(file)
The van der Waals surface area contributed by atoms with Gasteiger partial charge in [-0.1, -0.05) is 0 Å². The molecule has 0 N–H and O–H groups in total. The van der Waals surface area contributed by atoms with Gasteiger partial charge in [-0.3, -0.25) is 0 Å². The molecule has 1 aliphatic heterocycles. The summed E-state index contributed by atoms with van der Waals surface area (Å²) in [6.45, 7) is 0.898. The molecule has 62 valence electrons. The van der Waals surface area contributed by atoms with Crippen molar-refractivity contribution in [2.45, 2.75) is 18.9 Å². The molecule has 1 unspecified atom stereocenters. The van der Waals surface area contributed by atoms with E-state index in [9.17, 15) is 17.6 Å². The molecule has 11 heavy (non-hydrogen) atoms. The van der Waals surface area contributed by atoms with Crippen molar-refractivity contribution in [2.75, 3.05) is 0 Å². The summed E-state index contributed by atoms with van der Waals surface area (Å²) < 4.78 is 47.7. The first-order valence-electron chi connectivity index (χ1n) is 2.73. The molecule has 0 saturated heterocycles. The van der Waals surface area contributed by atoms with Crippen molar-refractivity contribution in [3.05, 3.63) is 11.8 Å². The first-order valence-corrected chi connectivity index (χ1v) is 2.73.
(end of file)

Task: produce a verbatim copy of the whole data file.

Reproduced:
The van der Waals surface area contributed by atoms with Gasteiger partial charge in [-0.1, -0.05) is 0 Å². The molecule has 0 N–H and O–H groups in total. The van der Waals surface area contributed by atoms with Gasteiger partial charge in [-0.3, -0.25) is 0 Å². The molecule has 1 aliphatic heterocycles. The summed E-state index contributed by atoms with van der Waals surface area (Å²) in [6.45, 7) is 0.898. The molecule has 62 valence electrons. The van der Waals surface area contributed by atoms with Crippen molar-refractivity contribution in [2.45, 2.75) is 18.9 Å². The molecule has 1 unspecified atom stereocenters. The van der Waals surface area contributed by atoms with E-state index in [9.17, 15) is 17.6 Å². The molecule has 11 heavy (non-hydrogen) atoms. The van der Waals surface area contributed by atoms with Crippen molar-refractivity contribution in [2.75, 3.05) is 0 Å². The summed E-state index contributed by atoms with van der Waals surface area (Å²) < 4.78 is 47.7. The first-order valence-electron chi connectivity index (χ1n) is 2.73. The molecule has 0 saturated heterocycles. The van der Waals surface area contributed by atoms with Crippen molar-refractivity contribution in [3.05, 3.63) is 11.8 Å². The first-order valence-corrected chi connectivity index (χ1v) is 2.73.